As a rule of thumb, the more massive a black hole is, the bigger its surrounding galaxy will be. That's why there's something so fundamentally wrong about NGC 1277, a tiny galaxy home to possibly the biggest black hole yet.
Galaxy NGC 1277 is only about a tenth the size of our Milky Way. That isn't ridiculously tiny for a galaxy — our galactic neighbor the Large Magellanic Cloud is only a hundredth our size, for instance — but it does mean that its black hole should be significantly smaller than Sagittarius-A*, the supermassive black hole at the center of our galaxy. And that emphatically isn't the case. The black hole at the center of NGC 1277 is thought to be about 17 billion times as massive as our Sun, compared to just about 4.3 million solar masses for Sagittarius-A*.
What's more, the NGC 1277 black hole takes up a volume whose diameter is 4 light-days across, meaning it spans a distance over 338 times that of the diameter of Earth's orbit around the Sun. Even Neptune's outermost orbit, with a diameter of 8.3 light-hours, is still less than a tenth of the black hole's diameter. And what about Sagittarius-A*? Estimates of its diameter vary, but it's at most about 36 light-hours, perhaps closer to just 12. That's impressive compared to the orbits of planets in our solar system, but it's nothing compared to what's going on in NGC 1277.
But let's return to the seriously impressive thing about any black hole, which is its mass. The average supermassive black hole only makes up about 0.1% of its galaxy's overall mass — not an unimpressive figure, but a good reminder that there's still plenty of galaxy out there that isn't black hole. Not so much the case in NGC 1277, as its black hole makes up a whopping 14 percent of the galaxy's total mass.
The question now is just how this remarkable discovery fits into our overall understanding of black holes and galaxy formation. This is so outside what we've encountered before that our current models can't really account for it, but that may simply mean our models are incomplete. The mass of this particular black hole was calculated as part of research at the University of Texas's McDonald Observatory.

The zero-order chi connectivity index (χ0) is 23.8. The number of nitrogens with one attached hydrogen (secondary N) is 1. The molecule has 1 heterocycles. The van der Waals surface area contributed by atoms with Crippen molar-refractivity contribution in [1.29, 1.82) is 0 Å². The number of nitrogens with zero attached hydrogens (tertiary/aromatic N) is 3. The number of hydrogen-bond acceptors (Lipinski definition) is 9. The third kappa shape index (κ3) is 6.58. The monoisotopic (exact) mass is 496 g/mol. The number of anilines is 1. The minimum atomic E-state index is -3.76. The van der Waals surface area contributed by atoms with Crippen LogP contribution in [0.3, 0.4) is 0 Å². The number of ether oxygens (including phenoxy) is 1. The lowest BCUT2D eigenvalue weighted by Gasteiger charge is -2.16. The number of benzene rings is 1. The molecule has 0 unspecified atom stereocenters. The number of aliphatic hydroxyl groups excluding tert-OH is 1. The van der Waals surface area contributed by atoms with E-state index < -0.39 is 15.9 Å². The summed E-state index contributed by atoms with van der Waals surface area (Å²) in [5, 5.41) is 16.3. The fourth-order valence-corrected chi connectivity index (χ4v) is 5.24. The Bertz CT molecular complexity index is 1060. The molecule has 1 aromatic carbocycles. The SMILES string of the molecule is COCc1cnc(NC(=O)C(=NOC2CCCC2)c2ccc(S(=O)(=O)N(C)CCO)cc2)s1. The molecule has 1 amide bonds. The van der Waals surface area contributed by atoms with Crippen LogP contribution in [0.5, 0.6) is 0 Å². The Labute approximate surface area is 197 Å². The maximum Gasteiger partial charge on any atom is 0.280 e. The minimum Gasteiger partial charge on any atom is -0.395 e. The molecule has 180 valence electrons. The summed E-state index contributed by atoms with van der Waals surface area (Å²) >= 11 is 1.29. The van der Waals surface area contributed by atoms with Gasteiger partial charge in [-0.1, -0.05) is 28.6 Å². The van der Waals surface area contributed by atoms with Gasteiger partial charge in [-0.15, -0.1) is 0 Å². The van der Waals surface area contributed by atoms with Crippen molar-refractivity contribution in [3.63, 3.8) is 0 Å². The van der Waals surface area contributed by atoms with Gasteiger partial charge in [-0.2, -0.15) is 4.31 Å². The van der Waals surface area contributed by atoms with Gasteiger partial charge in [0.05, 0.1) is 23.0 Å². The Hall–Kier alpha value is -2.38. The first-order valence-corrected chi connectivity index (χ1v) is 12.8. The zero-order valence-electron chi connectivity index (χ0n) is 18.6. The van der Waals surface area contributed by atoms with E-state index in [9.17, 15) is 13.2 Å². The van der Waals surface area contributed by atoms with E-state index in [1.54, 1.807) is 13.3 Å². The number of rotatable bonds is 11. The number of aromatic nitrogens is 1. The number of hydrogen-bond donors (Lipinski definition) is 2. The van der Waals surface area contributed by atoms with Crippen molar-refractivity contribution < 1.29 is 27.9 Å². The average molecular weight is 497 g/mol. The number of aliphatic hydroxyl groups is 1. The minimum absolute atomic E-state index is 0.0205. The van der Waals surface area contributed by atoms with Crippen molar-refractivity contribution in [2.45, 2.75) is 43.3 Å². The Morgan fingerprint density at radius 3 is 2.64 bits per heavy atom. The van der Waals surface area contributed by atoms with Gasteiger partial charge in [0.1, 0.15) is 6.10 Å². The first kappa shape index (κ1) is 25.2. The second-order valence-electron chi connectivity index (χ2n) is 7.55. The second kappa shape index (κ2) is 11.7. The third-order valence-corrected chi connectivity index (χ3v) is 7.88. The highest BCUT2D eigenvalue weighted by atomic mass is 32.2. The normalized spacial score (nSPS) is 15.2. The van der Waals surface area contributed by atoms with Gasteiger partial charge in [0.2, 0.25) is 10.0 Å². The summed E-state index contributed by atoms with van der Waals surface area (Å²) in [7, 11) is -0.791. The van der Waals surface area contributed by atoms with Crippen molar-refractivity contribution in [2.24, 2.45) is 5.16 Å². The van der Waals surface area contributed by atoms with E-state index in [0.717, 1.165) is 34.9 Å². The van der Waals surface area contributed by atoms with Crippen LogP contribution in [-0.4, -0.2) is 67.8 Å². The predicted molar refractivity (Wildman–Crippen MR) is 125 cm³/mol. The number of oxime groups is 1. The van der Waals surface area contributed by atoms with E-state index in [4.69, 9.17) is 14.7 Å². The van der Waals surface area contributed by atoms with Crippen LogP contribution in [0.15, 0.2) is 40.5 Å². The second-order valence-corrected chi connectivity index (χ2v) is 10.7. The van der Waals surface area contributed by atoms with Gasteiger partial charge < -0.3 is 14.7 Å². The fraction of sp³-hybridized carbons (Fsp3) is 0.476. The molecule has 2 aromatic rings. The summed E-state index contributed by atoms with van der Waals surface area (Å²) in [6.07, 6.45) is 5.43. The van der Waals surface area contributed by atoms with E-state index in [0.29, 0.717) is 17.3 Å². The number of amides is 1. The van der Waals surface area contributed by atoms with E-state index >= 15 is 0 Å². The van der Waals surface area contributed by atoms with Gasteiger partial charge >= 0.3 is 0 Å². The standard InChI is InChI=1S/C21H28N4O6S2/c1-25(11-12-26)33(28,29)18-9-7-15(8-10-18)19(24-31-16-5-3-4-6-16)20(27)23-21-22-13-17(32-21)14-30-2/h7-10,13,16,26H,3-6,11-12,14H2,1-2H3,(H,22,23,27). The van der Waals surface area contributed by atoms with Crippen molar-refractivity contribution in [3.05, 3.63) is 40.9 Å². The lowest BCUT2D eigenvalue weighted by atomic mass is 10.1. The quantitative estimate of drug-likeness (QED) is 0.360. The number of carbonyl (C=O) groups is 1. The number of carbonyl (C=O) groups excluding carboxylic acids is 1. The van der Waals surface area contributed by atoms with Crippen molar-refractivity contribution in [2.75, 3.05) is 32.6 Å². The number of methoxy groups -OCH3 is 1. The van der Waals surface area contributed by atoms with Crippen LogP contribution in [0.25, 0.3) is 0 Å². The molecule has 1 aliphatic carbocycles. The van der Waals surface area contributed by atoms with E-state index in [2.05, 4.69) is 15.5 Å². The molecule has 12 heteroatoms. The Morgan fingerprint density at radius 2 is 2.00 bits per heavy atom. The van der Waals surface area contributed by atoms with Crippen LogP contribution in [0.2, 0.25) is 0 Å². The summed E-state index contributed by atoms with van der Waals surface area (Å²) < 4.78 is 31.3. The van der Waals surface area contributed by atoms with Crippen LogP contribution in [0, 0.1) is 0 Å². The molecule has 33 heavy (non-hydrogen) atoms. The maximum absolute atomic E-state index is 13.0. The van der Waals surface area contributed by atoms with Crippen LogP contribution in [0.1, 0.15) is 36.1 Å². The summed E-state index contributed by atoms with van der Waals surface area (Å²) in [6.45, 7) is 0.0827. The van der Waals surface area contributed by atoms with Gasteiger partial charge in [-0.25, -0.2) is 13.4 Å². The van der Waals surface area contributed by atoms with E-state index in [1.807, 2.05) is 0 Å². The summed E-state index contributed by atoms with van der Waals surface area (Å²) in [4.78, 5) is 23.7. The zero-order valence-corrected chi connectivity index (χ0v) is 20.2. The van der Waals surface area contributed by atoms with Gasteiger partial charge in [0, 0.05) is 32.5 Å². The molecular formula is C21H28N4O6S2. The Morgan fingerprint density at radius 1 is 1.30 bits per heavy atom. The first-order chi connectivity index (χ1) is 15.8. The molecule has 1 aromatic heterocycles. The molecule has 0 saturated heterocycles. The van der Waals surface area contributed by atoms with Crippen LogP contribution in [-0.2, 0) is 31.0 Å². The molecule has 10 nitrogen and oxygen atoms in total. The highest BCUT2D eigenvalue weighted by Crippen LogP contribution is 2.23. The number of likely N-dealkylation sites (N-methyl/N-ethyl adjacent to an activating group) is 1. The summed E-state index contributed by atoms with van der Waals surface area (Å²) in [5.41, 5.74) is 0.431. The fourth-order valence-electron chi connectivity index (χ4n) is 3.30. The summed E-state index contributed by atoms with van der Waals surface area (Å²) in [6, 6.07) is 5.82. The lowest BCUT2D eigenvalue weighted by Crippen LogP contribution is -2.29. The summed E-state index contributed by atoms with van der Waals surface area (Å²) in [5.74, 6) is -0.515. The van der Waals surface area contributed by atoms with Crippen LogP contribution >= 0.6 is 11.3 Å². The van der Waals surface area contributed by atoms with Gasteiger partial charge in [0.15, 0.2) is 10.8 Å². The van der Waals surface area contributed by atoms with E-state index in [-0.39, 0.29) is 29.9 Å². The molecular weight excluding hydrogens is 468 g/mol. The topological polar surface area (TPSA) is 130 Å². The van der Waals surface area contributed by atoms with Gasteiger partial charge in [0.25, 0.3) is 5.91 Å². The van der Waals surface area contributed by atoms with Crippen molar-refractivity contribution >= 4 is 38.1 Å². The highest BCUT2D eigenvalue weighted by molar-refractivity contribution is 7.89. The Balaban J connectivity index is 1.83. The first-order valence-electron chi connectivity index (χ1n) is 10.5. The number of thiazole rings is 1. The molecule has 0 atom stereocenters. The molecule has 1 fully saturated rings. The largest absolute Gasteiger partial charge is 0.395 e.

The researchers hope improved data on the mass of black holes and their galaxies — we currently only have confirmed figures for about 100 black holes, which is barely anything in cosmic terms — might help us figure out just why some supermassive black holes are surrounded by equally gargantuan galaxies, whereas something completely different has happened in NGC 1277. Team member Karl Gebhard explains in a statement:
"This is a really oddball galaxy. It's almost all black hole. This could be the first object in a new class of galaxy-black hole systems. When trying to understand anything, you always look at the extremes: the most massive and the least massive. We chose a very large sample of the most massive galaxies in the nearby universe... This study is only possible with [the Hobby-Eberly Telescope]. The telescope works best when the galaxies are spread all across the sky. This is exactly what HET was designed for. The mass of this black hole is much higher than expected. It leads us to think that very massive galaxies have a different physical process in how their black holes grow."
Top image by NASA/ESA/Andrew C. Fabian. Side image by D. Benningfield/K. Gebhardt/StarDate.